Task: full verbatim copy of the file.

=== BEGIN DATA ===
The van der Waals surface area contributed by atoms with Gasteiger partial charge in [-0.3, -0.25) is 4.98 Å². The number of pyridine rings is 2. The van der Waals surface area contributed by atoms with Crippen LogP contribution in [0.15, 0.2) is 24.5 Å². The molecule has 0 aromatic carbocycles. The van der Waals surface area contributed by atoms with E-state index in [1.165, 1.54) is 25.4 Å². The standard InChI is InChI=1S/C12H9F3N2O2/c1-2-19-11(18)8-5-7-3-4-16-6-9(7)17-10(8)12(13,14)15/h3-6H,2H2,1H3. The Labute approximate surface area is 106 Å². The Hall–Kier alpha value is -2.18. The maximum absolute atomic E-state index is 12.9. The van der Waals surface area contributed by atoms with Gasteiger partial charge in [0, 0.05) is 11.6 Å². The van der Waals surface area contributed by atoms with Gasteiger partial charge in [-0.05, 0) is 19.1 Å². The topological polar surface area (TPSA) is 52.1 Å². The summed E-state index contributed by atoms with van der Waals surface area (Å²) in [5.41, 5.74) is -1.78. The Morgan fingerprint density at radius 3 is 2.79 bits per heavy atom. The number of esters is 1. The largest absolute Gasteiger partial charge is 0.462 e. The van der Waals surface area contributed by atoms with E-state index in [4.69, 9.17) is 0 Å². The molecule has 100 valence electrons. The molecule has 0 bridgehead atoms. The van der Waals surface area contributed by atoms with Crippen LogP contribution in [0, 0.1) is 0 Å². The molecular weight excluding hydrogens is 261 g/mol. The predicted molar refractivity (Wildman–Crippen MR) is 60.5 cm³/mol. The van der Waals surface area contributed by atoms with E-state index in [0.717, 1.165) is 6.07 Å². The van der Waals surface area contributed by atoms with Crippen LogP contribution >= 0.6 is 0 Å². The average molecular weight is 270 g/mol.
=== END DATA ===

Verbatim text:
The van der Waals surface area contributed by atoms with Gasteiger partial charge in [-0.3, -0.25) is 4.98 Å². The number of pyridine rings is 2. The van der Waals surface area contributed by atoms with Crippen LogP contribution in [0.15, 0.2) is 24.5 Å². The molecule has 0 aromatic carbocycles. The van der Waals surface area contributed by atoms with E-state index in [1.165, 1.54) is 25.4 Å². The standard InChI is InChI=1S/C12H9F3N2O2/c1-2-19-11(18)8-5-7-3-4-16-6-9(7)17-10(8)12(13,14)15/h3-6H,2H2,1H3. The Labute approximate surface area is 106 Å². The Hall–Kier alpha value is -2.18. The maximum absolute atomic E-state index is 12.9. The van der Waals surface area contributed by atoms with Gasteiger partial charge in [0, 0.05) is 11.6 Å². The van der Waals surface area contributed by atoms with Gasteiger partial charge in [-0.05, 0) is 19.1 Å². The topological polar surface area (TPSA) is 52.1 Å². The summed E-state index contributed by atoms with van der Waals surface area (Å²) in [5.41, 5.74) is -1.78. The Morgan fingerprint density at radius 3 is 2.79 bits per heavy atom. The number of esters is 1. The largest absolute Gasteiger partial charge is 0.462 e. The van der Waals surface area contributed by atoms with E-state index in [4.69, 9.17) is 0 Å². The molecule has 100 valence electrons. The molecule has 0 bridgehead atoms. The van der Waals surface area contributed by atoms with Crippen LogP contribution in [0, 0.1) is 0 Å². The molecular weight excluding hydrogens is 261 g/mol. The predicted molar refractivity (Wildman–Crippen MR) is 60.5 cm³/mol. The van der Waals surface area contributed by atoms with E-state index in [0.717, 1.165) is 6.07 Å². The van der Waals surface area contributed by atoms with Crippen LogP contribution >= 0.6 is 0 Å². The average molecular weight is 270 g/mol.